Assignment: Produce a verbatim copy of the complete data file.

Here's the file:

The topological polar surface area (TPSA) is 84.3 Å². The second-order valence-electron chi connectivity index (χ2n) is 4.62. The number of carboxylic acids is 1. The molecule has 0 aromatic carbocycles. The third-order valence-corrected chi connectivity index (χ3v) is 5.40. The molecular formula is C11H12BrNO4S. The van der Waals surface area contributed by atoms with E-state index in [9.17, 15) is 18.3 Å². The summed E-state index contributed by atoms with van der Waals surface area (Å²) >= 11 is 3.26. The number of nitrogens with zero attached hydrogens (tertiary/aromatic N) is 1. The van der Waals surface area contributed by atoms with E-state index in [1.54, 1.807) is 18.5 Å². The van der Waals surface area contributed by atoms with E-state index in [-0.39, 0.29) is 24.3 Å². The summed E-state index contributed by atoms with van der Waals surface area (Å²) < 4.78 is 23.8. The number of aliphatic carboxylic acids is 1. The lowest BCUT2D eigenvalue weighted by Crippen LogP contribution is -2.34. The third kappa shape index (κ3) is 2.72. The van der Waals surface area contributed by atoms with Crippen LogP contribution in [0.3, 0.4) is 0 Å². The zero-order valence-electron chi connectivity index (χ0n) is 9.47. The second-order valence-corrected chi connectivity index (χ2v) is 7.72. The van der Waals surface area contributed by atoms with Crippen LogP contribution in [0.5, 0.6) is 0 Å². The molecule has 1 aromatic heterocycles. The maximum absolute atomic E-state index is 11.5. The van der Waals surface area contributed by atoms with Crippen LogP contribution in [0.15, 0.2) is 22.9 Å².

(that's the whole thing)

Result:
The topological polar surface area (TPSA) is 84.3 Å². The second-order valence-electron chi connectivity index (χ2n) is 4.62. The number of carboxylic acids is 1. The molecule has 0 aromatic carbocycles. The third-order valence-corrected chi connectivity index (χ3v) is 5.40. The molecular formula is C11H12BrNO4S. The van der Waals surface area contributed by atoms with E-state index in [9.17, 15) is 18.3 Å². The summed E-state index contributed by atoms with van der Waals surface area (Å²) >= 11 is 3.26. The number of nitrogens with zero attached hydrogens (tertiary/aromatic N) is 1. The van der Waals surface area contributed by atoms with E-state index in [1.54, 1.807) is 18.5 Å². The van der Waals surface area contributed by atoms with E-state index in [-0.39, 0.29) is 24.3 Å². The summed E-state index contributed by atoms with van der Waals surface area (Å²) < 4.78 is 23.8. The number of aliphatic carboxylic acids is 1. The lowest BCUT2D eigenvalue weighted by Crippen LogP contribution is -2.34. The third kappa shape index (κ3) is 2.72. The van der Waals surface area contributed by atoms with Crippen LogP contribution in [0.3, 0.4) is 0 Å². The zero-order valence-electron chi connectivity index (χ0n) is 9.47. The second-order valence-corrected chi connectivity index (χ2v) is 7.72. The van der Waals surface area contributed by atoms with Crippen LogP contribution in [0.5, 0.6) is 0 Å². The molecule has 1 aromatic heterocycles. The maximum absolute atomic E-state index is 11.5. The van der Waals surface area contributed by atoms with Crippen LogP contribution in [0.15, 0.2) is 22.9 Å².